His suggestions were firmly rebuffed by Victoria’s premier Daniel Andrews, who said: “People are free to provide lists of demands, but the answer is no… There’s no special treatment here.”

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State premier lays down law to tennis stars

A total of 72 players are in quarantine after 10 people who flew to Melbourne for the first Grand Slam of the year tested positive for coronavirus – leaving many forced to train in their hotel rooms.

Djokovic has since defended speaking out about the quarantine conditions, writing in a lengthy social media post: “My good intentions for my fellow competitors in Melbourne have been misconstrued as being selfish, difficult and ungrateful.

“This couldn’t be farther from the truth.”

He said his email exchange regarding suggestions for the quarantine conditions was an “opportunity to brainstorm” and he was “aware that the chances were low that any of our suggestions would be accepted”.

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“There were a few suggestions and ideas that I gathered from other players from our chat group and there was no harm intended to try and help,” he said.

While many players are under the strictest quarantine conditions and unable to leave their rooms, others who were not on the affected flights – including Djokovic – are able to train outside for five hours a day under COVID-secure protocols.

The men's world number one smiles from his balcony while in quarantine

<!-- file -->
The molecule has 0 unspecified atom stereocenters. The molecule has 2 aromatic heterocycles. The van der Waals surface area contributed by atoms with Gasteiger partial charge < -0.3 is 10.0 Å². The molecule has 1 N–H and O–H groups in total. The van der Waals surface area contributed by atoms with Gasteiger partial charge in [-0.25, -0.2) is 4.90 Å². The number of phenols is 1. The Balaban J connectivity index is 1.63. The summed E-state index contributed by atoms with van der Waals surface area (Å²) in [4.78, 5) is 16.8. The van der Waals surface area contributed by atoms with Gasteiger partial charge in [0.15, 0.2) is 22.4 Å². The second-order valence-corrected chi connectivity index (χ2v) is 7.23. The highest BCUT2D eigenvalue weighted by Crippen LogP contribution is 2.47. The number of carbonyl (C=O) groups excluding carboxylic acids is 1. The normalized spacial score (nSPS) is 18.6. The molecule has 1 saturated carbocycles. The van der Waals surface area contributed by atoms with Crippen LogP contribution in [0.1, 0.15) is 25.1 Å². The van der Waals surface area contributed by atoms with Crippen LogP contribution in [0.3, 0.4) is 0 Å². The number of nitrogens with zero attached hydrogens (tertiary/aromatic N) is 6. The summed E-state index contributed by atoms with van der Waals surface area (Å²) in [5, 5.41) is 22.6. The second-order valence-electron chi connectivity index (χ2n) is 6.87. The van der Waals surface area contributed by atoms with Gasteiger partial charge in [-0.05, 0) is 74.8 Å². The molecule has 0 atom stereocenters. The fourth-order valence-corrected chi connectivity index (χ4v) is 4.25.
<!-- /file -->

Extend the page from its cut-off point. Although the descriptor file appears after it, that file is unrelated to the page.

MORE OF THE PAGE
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The men’s world number one smiles from his balcony while in quarantine

The star player said he wanted to use his “position of privilege” to help others.

“I’ve earned my privileges the hard way and for that reason it is very difficult for me to be a mere onlooker knowing how much every help, gesture and good word mattered to me when I was small and insignificant in the world pecking order,” he said.

He added: “Things in the media escalated and there was a general impression that the players (including myself) are ungrateful, weak and selfish because of their unpleasant feelings in quarantine.

“I am very sorry that it has come that because I do know how grateful many are.”

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Quarantined tennis stars train in hotel rooms

Going ahead with the tournament amid the global pandemic and harsh restrictions in Melbourne has caused some controversy, particularly as many Australians remain stuck overseas.

Three new coronavirus cases related to the tournament were reported on Wednesday, including a player who has been in hard lockdown since they arrived.

The second case related to another player and the third is a support person with the player.

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Madrid: ‘Extremely loud’ explosion in city centre – reports of injuries | World News

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An “extremely loud” explosion has been reported in Madrid’s city centre – with rescue teams, firefighters and police sent to the scene.

Spanish media reports said the explosion took place in a building near a nursing home – and videos and images shared on social media showed rubble scattered in the street.

“We didn’t know where the sound came from. We all thought it was from the school. We went up the stairs to the top of our building and we could see the structure of the building and lots of grey smoke,” a witness told the AP news agency.

The explosion happened in Toledo street. Video on social media showed a number of wrecked cars and debris strewn in the road.

According to TVE, several people have been hurt, while Telemadrid is reporting that at least one person is trapped.

Emergency services could not immediately confirm if there had been injuries.

A police spokeswoman said the area was being evacuated but could not confirm the cause of the explosion.

Government sources have been quoted by Spanish media as saying it may have been a gas leak.